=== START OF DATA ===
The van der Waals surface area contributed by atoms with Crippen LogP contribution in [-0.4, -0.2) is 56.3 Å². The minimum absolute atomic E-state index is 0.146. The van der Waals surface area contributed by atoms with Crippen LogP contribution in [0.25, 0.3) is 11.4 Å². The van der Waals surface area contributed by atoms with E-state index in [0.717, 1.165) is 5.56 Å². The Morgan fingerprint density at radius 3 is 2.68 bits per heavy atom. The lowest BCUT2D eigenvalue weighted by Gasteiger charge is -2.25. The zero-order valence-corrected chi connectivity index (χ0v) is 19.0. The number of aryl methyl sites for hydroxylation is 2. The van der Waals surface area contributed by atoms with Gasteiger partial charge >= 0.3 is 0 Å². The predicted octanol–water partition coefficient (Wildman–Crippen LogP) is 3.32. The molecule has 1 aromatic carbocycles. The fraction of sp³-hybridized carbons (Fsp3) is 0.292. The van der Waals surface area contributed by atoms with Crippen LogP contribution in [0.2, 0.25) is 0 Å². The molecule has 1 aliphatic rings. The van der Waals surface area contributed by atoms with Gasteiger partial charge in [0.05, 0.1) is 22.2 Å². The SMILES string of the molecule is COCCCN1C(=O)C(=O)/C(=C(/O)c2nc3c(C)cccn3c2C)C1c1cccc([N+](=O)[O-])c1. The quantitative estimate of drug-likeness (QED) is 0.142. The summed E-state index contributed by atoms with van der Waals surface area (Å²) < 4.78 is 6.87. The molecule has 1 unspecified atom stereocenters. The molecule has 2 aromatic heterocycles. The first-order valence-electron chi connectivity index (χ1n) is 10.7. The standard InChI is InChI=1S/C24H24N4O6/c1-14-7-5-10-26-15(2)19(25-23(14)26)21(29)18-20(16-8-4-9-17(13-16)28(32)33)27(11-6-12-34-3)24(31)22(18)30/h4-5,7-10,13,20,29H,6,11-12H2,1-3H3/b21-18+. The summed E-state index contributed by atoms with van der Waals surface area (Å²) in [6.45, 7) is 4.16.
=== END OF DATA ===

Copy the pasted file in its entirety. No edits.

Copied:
The van der Waals surface area contributed by atoms with Crippen LogP contribution in [-0.4, -0.2) is 56.3 Å². The minimum absolute atomic E-state index is 0.146. The van der Waals surface area contributed by atoms with Crippen LogP contribution in [0.25, 0.3) is 11.4 Å². The van der Waals surface area contributed by atoms with E-state index in [0.717, 1.165) is 5.56 Å². The Morgan fingerprint density at radius 3 is 2.68 bits per heavy atom. The lowest BCUT2D eigenvalue weighted by Gasteiger charge is -2.25. The zero-order valence-corrected chi connectivity index (χ0v) is 19.0. The number of aryl methyl sites for hydroxylation is 2. The van der Waals surface area contributed by atoms with Gasteiger partial charge >= 0.3 is 0 Å². The predicted octanol–water partition coefficient (Wildman–Crippen LogP) is 3.32. The molecule has 1 aromatic carbocycles. The fraction of sp³-hybridized carbons (Fsp3) is 0.292. The van der Waals surface area contributed by atoms with Crippen LogP contribution in [0.2, 0.25) is 0 Å². The molecule has 1 aliphatic rings. The van der Waals surface area contributed by atoms with Gasteiger partial charge in [0.05, 0.1) is 22.2 Å². The SMILES string of the molecule is COCCCN1C(=O)C(=O)/C(=C(/O)c2nc3c(C)cccn3c2C)C1c1cccc([N+](=O)[O-])c1. The quantitative estimate of drug-likeness (QED) is 0.142. The summed E-state index contributed by atoms with van der Waals surface area (Å²) < 4.78 is 6.87. The molecule has 1 unspecified atom stereocenters. The molecule has 2 aromatic heterocycles. The first-order valence-electron chi connectivity index (χ1n) is 10.7. The standard InChI is InChI=1S/C24H24N4O6/c1-14-7-5-10-26-15(2)19(25-23(14)26)21(29)18-20(16-8-4-9-17(13-16)28(32)33)27(11-6-12-34-3)24(31)22(18)30/h4-5,7-10,13,20,29H,6,11-12H2,1-3H3/b21-18+. The summed E-state index contributed by atoms with van der Waals surface area (Å²) in [6.45, 7) is 4.16.